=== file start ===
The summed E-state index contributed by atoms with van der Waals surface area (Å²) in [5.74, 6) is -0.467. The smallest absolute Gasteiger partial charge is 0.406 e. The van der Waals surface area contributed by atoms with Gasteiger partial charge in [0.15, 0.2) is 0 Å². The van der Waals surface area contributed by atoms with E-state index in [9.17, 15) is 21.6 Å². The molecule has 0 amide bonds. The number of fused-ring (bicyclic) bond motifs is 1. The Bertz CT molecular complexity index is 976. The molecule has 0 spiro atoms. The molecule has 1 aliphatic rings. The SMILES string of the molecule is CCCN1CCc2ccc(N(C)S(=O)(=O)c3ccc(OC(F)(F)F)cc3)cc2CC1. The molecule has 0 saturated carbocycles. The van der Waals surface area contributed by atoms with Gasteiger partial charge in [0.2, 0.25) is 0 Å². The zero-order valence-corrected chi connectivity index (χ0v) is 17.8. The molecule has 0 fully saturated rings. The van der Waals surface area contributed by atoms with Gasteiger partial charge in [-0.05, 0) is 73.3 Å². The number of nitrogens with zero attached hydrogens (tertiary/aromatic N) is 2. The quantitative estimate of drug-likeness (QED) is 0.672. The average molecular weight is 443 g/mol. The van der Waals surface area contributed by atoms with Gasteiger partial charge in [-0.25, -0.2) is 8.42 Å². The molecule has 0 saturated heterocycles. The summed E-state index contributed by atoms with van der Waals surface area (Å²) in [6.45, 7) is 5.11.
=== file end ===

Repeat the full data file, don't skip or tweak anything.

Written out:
The summed E-state index contributed by atoms with van der Waals surface area (Å²) in [5.74, 6) is -0.467. The smallest absolute Gasteiger partial charge is 0.406 e. The van der Waals surface area contributed by atoms with Gasteiger partial charge in [0.15, 0.2) is 0 Å². The van der Waals surface area contributed by atoms with E-state index in [9.17, 15) is 21.6 Å². The molecule has 0 amide bonds. The number of fused-ring (bicyclic) bond motifs is 1. The Bertz CT molecular complexity index is 976. The molecule has 0 spiro atoms. The molecule has 1 aliphatic rings. The SMILES string of the molecule is CCCN1CCc2ccc(N(C)S(=O)(=O)c3ccc(OC(F)(F)F)cc3)cc2CC1. The molecule has 0 saturated carbocycles. The van der Waals surface area contributed by atoms with Gasteiger partial charge in [0.2, 0.25) is 0 Å². The zero-order valence-corrected chi connectivity index (χ0v) is 17.8. The molecule has 0 fully saturated rings. The van der Waals surface area contributed by atoms with Gasteiger partial charge in [-0.05, 0) is 73.3 Å². The number of nitrogens with zero attached hydrogens (tertiary/aromatic N) is 2. The quantitative estimate of drug-likeness (QED) is 0.672. The average molecular weight is 443 g/mol. The van der Waals surface area contributed by atoms with Gasteiger partial charge in [-0.25, -0.2) is 8.42 Å². The molecule has 0 saturated heterocycles. The summed E-state index contributed by atoms with van der Waals surface area (Å²) in [6.45, 7) is 5.11.